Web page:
“8. That subsequent to the alleged modification of the contract, cancellation was effected on the 1st day of October upon request of the insured, the defendant herein.”

Defendant tendered the sum of $2,718.63 as its total liability and confessed judgment in that amount.

Defendant alleged, and its answers to interrogatories tended to show, as follows:

“1. On or about September 7,1973, the Plaintiff agreed to apply for insurance coverage on behalf of the Defendant based on a proposal which had been submitted to Defendant, said proposal calling for insurance coverage on Defendant’s business with an annual premium of $46,010.00 to be paid for said coverage.

“2. That within 4 or 5 days following Plaintiff’s agreement to apply for coverage on behalf of Defendant as re*141ferred to above, the Defendant notified Plaintiff that a competing agency had offered to provide identical coverage for an amount substantially less than the amount quoted by Plaintiff.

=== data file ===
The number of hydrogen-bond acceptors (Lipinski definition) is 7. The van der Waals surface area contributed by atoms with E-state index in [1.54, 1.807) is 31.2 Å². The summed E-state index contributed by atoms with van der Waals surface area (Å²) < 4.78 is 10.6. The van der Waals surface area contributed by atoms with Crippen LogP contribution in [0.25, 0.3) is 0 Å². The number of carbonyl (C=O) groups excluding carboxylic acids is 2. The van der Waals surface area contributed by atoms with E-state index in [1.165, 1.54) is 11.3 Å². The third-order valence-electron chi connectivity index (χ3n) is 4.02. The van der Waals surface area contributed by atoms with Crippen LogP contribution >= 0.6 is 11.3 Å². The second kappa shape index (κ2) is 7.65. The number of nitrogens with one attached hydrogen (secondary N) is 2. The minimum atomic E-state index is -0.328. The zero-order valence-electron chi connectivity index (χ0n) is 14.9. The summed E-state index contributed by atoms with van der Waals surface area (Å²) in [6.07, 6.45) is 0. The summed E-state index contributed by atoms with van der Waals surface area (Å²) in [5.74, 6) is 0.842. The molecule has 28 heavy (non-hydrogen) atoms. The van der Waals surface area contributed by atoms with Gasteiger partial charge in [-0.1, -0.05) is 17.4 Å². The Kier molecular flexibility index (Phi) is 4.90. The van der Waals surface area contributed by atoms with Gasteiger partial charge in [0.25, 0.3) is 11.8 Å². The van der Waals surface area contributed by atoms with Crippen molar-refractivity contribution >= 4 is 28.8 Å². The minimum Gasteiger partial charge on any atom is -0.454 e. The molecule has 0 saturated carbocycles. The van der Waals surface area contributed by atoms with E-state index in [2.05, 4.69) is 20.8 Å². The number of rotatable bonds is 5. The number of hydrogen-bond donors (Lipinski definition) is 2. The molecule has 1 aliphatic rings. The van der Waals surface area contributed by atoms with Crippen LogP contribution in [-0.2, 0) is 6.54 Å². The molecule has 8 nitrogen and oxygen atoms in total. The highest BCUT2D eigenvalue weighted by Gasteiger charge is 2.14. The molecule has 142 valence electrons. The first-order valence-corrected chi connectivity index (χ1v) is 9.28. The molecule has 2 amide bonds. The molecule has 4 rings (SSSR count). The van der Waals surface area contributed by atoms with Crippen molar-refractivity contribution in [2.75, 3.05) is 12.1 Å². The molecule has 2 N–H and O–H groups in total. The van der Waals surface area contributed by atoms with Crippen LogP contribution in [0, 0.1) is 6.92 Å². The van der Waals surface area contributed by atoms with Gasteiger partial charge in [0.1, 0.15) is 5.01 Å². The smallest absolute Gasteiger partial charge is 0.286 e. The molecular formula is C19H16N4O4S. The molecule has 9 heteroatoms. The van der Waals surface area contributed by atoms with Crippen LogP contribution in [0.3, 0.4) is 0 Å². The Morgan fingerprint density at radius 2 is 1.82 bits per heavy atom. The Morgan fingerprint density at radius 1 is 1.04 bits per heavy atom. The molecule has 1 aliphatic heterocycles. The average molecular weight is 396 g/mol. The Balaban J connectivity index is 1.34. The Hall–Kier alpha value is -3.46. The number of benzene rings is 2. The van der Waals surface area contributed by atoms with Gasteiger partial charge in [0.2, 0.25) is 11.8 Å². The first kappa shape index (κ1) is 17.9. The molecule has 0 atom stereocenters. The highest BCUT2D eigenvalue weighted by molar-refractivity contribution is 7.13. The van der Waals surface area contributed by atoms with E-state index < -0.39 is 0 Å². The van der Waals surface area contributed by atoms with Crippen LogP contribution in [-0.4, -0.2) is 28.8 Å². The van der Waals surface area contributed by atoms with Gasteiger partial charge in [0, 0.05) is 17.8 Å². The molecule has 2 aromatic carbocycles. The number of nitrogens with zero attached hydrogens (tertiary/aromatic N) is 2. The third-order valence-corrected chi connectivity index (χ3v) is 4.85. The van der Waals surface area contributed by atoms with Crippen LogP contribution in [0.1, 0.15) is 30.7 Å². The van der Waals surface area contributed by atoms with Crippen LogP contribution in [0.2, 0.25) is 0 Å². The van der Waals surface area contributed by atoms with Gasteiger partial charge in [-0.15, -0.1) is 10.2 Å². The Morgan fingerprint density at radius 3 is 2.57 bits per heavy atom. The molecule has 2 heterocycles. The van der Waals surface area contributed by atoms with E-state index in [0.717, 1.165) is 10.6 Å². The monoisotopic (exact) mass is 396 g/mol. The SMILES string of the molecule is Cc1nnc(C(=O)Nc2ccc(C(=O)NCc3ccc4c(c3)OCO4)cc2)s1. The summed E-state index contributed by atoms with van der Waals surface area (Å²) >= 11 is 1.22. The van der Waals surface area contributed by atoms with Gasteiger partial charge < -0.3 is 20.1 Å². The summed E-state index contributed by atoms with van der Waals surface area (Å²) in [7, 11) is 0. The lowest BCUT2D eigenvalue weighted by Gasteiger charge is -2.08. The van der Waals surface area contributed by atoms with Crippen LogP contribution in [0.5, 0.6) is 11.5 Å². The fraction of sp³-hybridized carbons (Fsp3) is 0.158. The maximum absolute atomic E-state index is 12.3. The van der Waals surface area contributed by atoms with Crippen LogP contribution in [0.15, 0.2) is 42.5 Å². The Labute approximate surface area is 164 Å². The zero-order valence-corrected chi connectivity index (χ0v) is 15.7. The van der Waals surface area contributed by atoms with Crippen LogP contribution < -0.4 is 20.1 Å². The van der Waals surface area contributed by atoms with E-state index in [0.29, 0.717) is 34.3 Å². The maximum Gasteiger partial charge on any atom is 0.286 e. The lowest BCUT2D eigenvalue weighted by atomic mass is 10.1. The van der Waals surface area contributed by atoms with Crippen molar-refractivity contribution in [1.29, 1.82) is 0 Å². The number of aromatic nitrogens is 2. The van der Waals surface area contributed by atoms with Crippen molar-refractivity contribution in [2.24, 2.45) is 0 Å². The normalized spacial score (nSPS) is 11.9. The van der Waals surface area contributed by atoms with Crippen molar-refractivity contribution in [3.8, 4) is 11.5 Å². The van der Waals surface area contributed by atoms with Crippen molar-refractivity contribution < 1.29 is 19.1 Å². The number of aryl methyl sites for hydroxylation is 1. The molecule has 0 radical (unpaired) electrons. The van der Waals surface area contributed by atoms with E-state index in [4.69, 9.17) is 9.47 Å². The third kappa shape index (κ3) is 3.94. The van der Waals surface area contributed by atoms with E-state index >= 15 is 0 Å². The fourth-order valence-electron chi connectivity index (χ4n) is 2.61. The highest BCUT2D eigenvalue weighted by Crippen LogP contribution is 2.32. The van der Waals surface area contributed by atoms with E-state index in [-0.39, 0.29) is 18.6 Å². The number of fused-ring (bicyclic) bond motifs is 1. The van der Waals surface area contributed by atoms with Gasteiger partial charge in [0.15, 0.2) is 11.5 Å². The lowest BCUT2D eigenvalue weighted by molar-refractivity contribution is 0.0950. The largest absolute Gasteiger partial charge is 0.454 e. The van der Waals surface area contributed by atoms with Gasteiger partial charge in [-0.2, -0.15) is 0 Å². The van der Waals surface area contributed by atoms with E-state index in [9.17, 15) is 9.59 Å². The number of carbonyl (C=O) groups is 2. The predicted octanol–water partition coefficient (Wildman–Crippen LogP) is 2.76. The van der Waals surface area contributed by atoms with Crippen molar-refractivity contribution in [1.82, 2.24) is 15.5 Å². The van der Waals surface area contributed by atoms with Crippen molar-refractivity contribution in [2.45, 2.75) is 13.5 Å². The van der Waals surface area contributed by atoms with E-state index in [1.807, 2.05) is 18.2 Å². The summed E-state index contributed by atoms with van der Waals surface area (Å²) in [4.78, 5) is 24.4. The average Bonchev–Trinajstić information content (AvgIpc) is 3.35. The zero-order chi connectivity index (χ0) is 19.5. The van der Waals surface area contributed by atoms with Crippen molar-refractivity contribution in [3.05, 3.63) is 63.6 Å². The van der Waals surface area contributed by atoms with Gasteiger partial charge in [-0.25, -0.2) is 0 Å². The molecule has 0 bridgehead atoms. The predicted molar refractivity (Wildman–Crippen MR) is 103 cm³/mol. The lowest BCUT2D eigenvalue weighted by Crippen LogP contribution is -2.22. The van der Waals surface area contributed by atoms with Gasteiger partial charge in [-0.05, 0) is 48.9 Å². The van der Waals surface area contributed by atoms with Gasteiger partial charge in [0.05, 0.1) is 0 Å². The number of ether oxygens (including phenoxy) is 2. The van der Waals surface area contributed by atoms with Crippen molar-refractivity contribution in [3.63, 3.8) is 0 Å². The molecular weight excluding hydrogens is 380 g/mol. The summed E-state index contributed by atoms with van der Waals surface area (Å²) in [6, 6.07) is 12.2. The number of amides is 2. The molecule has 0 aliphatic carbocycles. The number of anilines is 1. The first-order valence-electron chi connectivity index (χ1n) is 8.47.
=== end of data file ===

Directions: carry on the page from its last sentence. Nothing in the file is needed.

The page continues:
“3. That at the time Defendant notified Plaintiff as referred to in Paragraph 2 above, the Defendant likewise requested that Plaintiff cease in its efforts to place coverage with a company represented by Plaintiff and Defendant offered to pay Plaintiff for any costs of coverage which had accrued prior to the notification referred to.

“4. That Plaintiff, by and through its agents, requested that Defendant refrain from taking immediate action relative to Defendant’s notification as referred to above in order that Plaintiff might have an opportunity to submit an additional proposal competitive with the proposal referred to at the time of Defendant’s notification of Plaintiff.